Together, both camera systems cover a broad range of monitorable vital parameters. Improvements can be achieved by utilizing redundancies, as in detection of respiration rhythms. Also, the systems are rather complementary in monitoring the effects of human thermoregulation. As shown above, PPGI allows one to detect 0.1-Hz rhythms in skin perfusion. Hence, this rhythm has its origin not in a central oscillator (like the heart or respiratory rhythm), but this effect is locally controlled. In Ref. 27 it is assigned to the vasomotor rhythms controlling heat distribution and heat transfer by rhythmically dilating and contracting different local segments of the vascular tree. It is assumed that, thereby, blood flow and its associated convective heat transfer to single body parts are regulated. In particular, this involves skin perfusion because here heat exchange with the environment as a central element in body temperature regulation takes place. Thus, a correlation between vasomotor rhythms and skin temperature can be assumed. For verification and further analysis of this phenomenon, the proposed hybrid monitoring technique is recommended. Separately, both techniques are well suited to monitor temperature or vasomotor rhythms, and both have the required spatial resolution to capture position-dependent effects. With this complementary usage of both camera systems, a new experimental access for interpretation of thermoregulatory effects is created.



Both PPGI and IRTI are contactless alternatives for long-term measurement of vital parameters. PPGI is able to detect parameters correlated with skin perfusion. Detected signals are modulated by the heartbeat allowing calculation of HR or beat-to-beat analysis, such as estimation of HRV. Besides these pulse-synchronous rhythms, the measurements contain other lower-frequency components. Analysis of the PPGI recordings and references from the literature indicate that respiratory rhythms are also extractable from the signal, as are even slower rhythms.

With IRT, skin temperature behavior, in general, can be recorded. The derived respiration rhythms can be monitored by analyzing temperature changes in the nasal region of the patient.

A combination of the two optical sensing systems (active PPGI and passive IRT) allows one to cover a broad range of vital parameters in the field of medical diagnostics and remote patient monitoring. Potential redundancies between the systems can be used to increase the stability and reliability of the obtained values. The unobtrusive, spatially resolved, and contactless technique allows a wide range of applications, even in case of highly sensitive body areas.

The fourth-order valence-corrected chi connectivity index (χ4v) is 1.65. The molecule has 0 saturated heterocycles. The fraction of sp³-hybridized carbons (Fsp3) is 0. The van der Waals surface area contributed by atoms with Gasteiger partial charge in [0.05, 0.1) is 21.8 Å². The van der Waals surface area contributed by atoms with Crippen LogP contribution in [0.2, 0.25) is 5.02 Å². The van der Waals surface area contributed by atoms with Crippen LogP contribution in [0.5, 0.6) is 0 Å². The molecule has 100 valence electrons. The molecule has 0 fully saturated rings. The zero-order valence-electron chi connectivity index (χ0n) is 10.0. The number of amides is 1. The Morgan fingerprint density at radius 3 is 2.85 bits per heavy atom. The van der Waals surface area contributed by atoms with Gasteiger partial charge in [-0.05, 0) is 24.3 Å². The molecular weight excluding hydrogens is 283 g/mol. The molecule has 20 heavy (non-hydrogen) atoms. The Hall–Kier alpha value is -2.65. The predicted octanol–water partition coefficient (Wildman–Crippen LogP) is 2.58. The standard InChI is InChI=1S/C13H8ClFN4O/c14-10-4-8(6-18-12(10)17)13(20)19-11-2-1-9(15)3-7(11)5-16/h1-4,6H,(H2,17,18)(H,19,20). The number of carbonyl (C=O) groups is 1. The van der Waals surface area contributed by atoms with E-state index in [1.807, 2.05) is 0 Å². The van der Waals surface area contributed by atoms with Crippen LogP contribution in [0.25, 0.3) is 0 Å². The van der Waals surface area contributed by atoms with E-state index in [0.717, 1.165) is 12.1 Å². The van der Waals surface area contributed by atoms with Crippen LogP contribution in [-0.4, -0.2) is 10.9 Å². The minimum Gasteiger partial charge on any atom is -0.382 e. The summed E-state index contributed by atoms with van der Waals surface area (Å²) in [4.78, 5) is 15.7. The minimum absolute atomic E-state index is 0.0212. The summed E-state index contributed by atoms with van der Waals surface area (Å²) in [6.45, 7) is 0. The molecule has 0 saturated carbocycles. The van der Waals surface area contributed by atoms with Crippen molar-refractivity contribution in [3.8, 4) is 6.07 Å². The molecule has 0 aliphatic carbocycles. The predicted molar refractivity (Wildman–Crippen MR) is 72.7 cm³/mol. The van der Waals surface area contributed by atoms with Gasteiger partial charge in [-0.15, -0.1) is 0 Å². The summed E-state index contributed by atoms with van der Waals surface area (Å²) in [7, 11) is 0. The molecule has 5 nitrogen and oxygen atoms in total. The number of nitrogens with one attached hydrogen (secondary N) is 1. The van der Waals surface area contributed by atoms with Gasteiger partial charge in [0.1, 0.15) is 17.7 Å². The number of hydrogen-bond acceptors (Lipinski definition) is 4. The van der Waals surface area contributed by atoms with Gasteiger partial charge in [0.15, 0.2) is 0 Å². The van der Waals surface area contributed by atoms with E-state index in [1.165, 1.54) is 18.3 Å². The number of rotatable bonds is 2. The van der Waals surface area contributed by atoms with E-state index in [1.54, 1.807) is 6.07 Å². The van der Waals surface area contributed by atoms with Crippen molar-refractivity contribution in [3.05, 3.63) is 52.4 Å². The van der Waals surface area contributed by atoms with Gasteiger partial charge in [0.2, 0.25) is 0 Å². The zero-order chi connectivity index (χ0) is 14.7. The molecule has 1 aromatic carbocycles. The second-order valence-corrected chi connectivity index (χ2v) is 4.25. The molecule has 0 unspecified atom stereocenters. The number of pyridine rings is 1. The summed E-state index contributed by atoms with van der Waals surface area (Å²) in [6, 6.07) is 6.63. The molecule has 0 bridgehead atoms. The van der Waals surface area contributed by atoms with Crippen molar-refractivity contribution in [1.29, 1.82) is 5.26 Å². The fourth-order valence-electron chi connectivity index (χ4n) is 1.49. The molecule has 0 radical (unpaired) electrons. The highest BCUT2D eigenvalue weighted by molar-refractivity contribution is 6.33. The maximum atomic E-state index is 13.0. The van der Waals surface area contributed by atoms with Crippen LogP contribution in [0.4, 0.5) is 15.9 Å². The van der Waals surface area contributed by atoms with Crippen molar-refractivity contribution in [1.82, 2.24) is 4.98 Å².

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Nikolai Blanik received his Dipl.-Ing. degree in electrical engineering in 2010 from RWTH Aachen University, Aachen, Germany, where he is currently working toward his Dr.-Ing. (PhD) degree in the Philips Chair of Medical Information Technology. He also is a research assistant in Philips Chair of Medical Information Technology, RWTH Aachen University. His research interests include research of photon–tissue interaction with Monte-Carlo simulation and photoplethysmographic imaging.

Abbas K. Abbas received his MSc degree in biomedical engineering in 2004 from Al Nahrain University, Baghdad, Iraq. He is currently working toward his Dr.rer.medic. (PhD) degree in the Philips Chair of Medical Information Technology at RWTH Aachen University. His research interests include research of neonatal infrared thermography imaging and developing an intelligent monitoring solution for neonatal intensive care units.

Boudewijn Venema received his Dipl.-Ing. degree in electrical engineering in 2009 from RWTH Aachen University, Aachen, Germany, where he is currently working toward his Dr.-Ing. (PhD) degree in the Philips Chair of Medical Information Technology, where he is also a research assistant. His research interests include the study of photon–tissue interaction and long-term measurement of vital signs using photoplethysmography.

Vladimir Blazek received his Dipl.-Ing. degree in electrical engineering from the Technical University, Brno, Czech Republic, 1969, the Dr.-Ing. degree from RWTH Aachen University, Germany, 1979, and the Venia Legendi degree from the Czech Technical University, Prague, 1993. Since 2011, he is with the Philips Chair of Medical Information Technology, RWTH Aachen University. His research interests include optoelectronics in medicine, biomedical sensors, functional imaging techniques, and tissue optics.

Steffen Leonhardt received his MS degree in computer engineering from the State University of New York, Buffalo, the Dipl.-Ing. degree in electrical engineering and the Dr.-Ing. degree in control engineering both from the Technical University of Darmstadt, Germany, and the MD degree in medicine from J.W. Goethe University, Frankfurt, Germany. Since 2003, he has been a professor and head of the Chair of Medical Information Technology, RWTH Aachen University.

Nikolai Blanik, Abbas K. Abbas, Boudewijin Venema, Vladimir Blazek, Steffen Leonhardt, "Hybrid optical imaging technology for long-term remote monitoring of skin perfusion and temperature behavior," Journal of Biomedical Optics 19(1), 016012 (17 January 2014). http://dx.doi.org/10.1117/1.JBO.19.1.016012



Temperature metrology


Optical imaging

Signal detection